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Cutting the financial knot during divorce

On Behalf of | Sep 26, 2022 | Divorce

Custody, support and property division are among the issues you must address in a divorce. Knowing about your finances and assets is an essential first step before you deal with these matters.

Joint ownership

Long-term marriages have more assets that are commingled and need untangling. This is an especially important matter in a high-asset divorce.

The couple’s home is usually their largest asset. If the house is sold, there may be a large capital gain on the property.

Both spouses usually hold the mortgage during their marriage so one spouse may need to come off to avoid liability. Banks typically require refinancing if one spouse intends to keep their home and that spouse will have to meet eligibility requirements.

If a spouse’s name remains on the home and other assets, they remain liable for taxes, maintenance, lawsuits or anything that happens even if they were not awarded these assets in a divorce. Until your name is removed, consider obtaining an umbrella insurance policy for jointly held assets.

Joint bank and brokerage accounts

After divorce, you should open individual or trust accounts and close any joint accounts. This requires new checks, relinking and direct deposits or ETF payments.

Cancel joint credit cards or you may be held liable for your spouse’s purchases. Unlink joint accounts that are linked to other individual accounts.

A court may need to issue a qualified domestic relations order for retirement accounts. This will allow dividing this asset and placing half in the other spouse’s name.

Divorce also requires reviewing listed beneficiaries on IRAs, retirement savings accounts at work and 401(k)s to assure that its beneficiary is not your former spouse, unless that is what you want.

Individual accounts should have a transfer on death listed. This will assure that the account goes to the person you intend if you die.

Credit reports

Establish your own credit if your spouse dealt with most of your finances and bills or if credit is in their name. Check credit reports and assure that your name is no longer on anything owned by your former spouse, so your credit is not impacted by a missed payment.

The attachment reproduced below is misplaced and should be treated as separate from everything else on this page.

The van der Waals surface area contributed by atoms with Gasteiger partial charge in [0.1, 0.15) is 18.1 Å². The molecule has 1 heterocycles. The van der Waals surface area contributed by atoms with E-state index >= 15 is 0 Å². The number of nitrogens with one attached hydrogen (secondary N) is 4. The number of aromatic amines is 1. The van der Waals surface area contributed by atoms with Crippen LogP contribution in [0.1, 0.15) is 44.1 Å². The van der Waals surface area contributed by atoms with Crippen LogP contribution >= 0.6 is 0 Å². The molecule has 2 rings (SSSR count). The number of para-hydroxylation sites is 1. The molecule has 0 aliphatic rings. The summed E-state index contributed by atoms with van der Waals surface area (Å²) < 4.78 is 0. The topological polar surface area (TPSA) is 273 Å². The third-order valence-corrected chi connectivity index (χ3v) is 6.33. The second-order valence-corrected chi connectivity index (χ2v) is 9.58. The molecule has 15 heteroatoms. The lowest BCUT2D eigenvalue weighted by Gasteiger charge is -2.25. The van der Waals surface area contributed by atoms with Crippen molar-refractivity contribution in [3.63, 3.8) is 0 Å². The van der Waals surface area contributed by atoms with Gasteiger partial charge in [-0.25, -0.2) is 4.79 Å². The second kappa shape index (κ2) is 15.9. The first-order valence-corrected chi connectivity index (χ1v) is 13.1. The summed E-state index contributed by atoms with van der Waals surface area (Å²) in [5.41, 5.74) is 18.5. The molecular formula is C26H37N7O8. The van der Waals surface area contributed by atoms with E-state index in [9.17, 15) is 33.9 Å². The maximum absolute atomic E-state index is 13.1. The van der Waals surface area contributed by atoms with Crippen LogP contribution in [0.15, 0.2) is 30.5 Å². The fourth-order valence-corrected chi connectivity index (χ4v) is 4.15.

Review the beneficiaries on your life insurance policies to assure they are the individuals who should receive the policy proceeds. You may need to create a trust if you name your minor children as beneficiaries.

The spouse who pays child support often obtains term coverage until the children are adults. The spouse receiving this support should be the policy beneficiary.

Property and casualty insurance, especially homeowner’s insurance, is often listed in one spouse’s name. If you obtain property in the divorce, be sure that the policy is also in your name if there is ever a claim.

After you separate, you should also inventory your personal property. You may need less coverage and qualify for a lower premium. Moving to a smaller home or apartment requires less property insurance.

Auto insurance rates may also increase because of the loss of the marriage discount. Be prepared to remove stacked coverage because the household may not have two vehicles.

Finally, a divorcing spouse who is covered under their soon-to-be ex’s health insurance policy may need to look for other coverage, which may be expensive. Dependents may also require coverage.


Divorce may increase or lower your taxes, depending on your status at the end of the year. Married spouses receive more tax breaks, which may be lost in a divorce. Also, your tax withholding may be too low after you divorce and filing as a single taxpayer may increase your tax liability.

Spouses must also determine who receives interest and property tax deductions. Only one spouse can list the children as dependents.


Divorce usually means a spouse is facing expenses with fewer assets. Divorced spouses also need to come up with a new plan to cover retirement if they relied on their former spouse’s retirement assets and Social Security income.

Planning should include a new budget. Consider giving up perks such as vacations, streaming services, and other purchases. Keeping the family home may be too costly. Determine ways to finance future costs such as health care or your child’s college education.

Attorneys can advise you on practical options to assure you are financially protected. They can help protect your rights.